'A Fall from Grace' review: Tyler Perry's Netflix film departs from family-friendly territory

Crystal Fox in “Tyler Perry’s A Fall From Grace.'
Crystal Fox in “Tyler Perry’s A Fall From Grace." | Netflix

This article includes light spoilers for “A Fall from Grace.” 

Tyler Perry is one of Hollywood’s most recognizable and multi-talented figures, with an impressive resume that includes acting, directing, producing, and comedic ventures. Now, the “Madea” creator has taken his talents to the popular streaming service Netflix with the dark thriller “A Fall from Grace.”

Written, directed, and produced by Perry, the film boasts an impressive cast: Bresha Webb, Crystal Fox, Mehcad Brooks, Phylicia Rashad, and veteran actress Cicely Tyson. Yet, even a talented cast isn’t enough to save the haphazard film rife with unresolved storylines, dubious material, and jarring revelations. 

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Set in suburban Virginia, a young and inexperienced public defender Jasmine (Webb) is tasked with getting a plea deal from Grace (Fox), a middle-aged divorcee who has confessed to murdering her younger husband. Though she has little support from her co-workers and stern boss (Perry), Jasmine is excited to tackle her first “big girl” case and prove her worth as an attorney.

The two women meet and connect over their shared Christian faith. While Grace maintains she killed her husband, Jasmine isn’t so sure. She tracks down Grace’s best friend, Sarah, (Rashad), who further convinces her that Grace deserves her freedom.

We learn Grace’s story through a series of flashbacks: Disillusioned by her ex-husband’s affair, she eagerly falls into the arms of a handsome young photographer, Shannon, who woos her with romantic dates, flowers, and unrelenting attention. Despite her initial reservations, Grace falls head over heels for Shannon, with Sarah's encouragement.

It’s not long before the two are married — yet within months, it’s clear Shannon isn’t exactly Prince Charming. He lies, cheats, and steals, leaving Grace broken, penniless, and destitute.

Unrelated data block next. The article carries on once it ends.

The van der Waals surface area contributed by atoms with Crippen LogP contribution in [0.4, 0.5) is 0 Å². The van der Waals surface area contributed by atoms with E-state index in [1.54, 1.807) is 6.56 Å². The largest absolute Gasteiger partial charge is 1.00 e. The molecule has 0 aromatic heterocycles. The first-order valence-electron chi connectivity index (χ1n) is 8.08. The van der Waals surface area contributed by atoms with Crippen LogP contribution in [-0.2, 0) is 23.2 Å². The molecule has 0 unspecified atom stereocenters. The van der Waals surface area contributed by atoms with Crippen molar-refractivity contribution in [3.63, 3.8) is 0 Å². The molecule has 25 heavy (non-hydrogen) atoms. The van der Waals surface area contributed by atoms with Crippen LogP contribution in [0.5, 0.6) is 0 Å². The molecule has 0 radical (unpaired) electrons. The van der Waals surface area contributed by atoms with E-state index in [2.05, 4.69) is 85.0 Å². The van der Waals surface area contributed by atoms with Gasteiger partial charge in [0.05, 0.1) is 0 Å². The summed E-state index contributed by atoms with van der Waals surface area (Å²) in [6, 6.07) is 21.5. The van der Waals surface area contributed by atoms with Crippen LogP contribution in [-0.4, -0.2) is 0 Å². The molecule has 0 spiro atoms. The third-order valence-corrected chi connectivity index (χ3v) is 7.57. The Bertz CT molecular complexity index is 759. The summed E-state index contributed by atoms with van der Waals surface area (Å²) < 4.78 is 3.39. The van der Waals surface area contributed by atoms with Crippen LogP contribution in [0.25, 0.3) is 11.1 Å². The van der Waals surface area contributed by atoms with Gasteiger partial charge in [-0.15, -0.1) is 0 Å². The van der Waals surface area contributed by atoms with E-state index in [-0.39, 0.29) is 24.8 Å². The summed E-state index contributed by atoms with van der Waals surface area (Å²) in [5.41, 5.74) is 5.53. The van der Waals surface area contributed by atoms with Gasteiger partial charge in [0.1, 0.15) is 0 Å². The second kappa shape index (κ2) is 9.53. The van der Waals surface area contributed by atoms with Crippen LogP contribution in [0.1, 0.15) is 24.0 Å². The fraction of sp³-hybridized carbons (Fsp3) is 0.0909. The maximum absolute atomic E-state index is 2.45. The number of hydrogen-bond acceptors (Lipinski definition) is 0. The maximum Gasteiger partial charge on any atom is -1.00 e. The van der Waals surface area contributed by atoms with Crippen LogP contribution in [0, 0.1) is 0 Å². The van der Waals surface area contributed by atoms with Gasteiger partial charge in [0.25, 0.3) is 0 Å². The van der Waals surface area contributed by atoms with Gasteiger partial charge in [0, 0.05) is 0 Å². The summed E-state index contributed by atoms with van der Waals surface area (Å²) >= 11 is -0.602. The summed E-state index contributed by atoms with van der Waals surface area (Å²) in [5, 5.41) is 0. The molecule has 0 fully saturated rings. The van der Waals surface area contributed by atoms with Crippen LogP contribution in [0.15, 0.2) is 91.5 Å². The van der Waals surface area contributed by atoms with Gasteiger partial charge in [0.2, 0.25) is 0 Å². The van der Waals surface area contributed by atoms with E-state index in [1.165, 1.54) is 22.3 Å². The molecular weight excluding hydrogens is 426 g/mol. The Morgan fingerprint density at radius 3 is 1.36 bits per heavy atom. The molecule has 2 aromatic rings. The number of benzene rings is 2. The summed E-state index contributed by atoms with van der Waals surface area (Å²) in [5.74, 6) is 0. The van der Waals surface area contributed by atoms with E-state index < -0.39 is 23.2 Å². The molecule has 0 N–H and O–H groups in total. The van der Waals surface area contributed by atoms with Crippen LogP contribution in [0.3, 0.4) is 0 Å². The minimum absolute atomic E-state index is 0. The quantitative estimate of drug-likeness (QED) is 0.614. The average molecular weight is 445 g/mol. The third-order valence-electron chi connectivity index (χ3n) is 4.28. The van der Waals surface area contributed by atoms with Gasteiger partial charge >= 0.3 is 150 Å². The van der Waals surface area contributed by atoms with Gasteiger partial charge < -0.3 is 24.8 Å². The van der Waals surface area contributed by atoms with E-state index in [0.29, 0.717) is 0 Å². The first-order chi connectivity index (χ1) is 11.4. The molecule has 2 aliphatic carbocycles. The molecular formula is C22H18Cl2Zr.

But Shannon isn’t the only character who isn’t who he claims to be: Soft-spoken Sarah, who has a skittish, elderly housemate (Tyson), proves to have her own secrets that might undo everything Grace thought she knew to be true. 

“A Fall from Grace” is littered with religious symbolism and talk of church and prayer. Both Grace and Sarah are “women of faith.” Perry, a professing Christian, told CP his faith drives every project he tackles. 

Yet, unlike some of Perry’s past projects, “A Fall from Grace” is not likely to resonate with faith-based audiences. There is brief nudity, several sex scenes, and language, including f--- and b----. Shannon is abusive to Grace, both physically and verbally, and is seen smoking on several occasions. 

There are other scenes of violence: Shannon’s “murder” is reenacted in vivid detail, while in one particularly disturbing scene, elderly women are shown shackled to a basement floor, emaciated and dirty. It’s a surprising departure from Perry’s past, family-friendly projects.

Yet, for all its faults, “A Fall from Grace” casts visibility on surprisingly sensitive, prevalent, and touching issues. 

Grace is symbolic of the loneliness and vulnerability many single, older women face. Fox told CP that following pre-screenings of the film, both men and women told her that Grace’s story isn’t unlike their own.

In one heartbreaking scene, Grace questions how she, a smart, capable, successful woman and mother, could’ve have been “stupid” enough to fall for someone like Shannon. It’s a struggle many lonely women around the world — created by God to love and to be loved — face every day. 

Additionally, “A Fall from Grace” sheds light on the rarely-discussed issue of elder abuse. According to statistics, approximately 1 in 10 Americans aged 60 and older have experienced some form of elder abuse. Some estimates range as high as 5 million elders who are abused each year. Yet, one study estimated that only 1 in 14 cases of abuse are reported to authorities — and it’s a subject rarely broached in film or television. 

It also highlights the importance of family, loyalty, forgiveness, and redemption — themes that reflect Perry’s Christian roots and love for his own mother, who he previously said influences his female protagonists. 

“A Fall from Grace” is easy, quick entertainment that will keep viewers’ attention with its spotty humor, unbelievable twists, and fast pace. But despite its positive qualities, it’s ultimately a film that conservative and faith-based viewers might want to avoid due to its sexual and violent content. 

"A Fall from Grace" is now streaming on Netflix.

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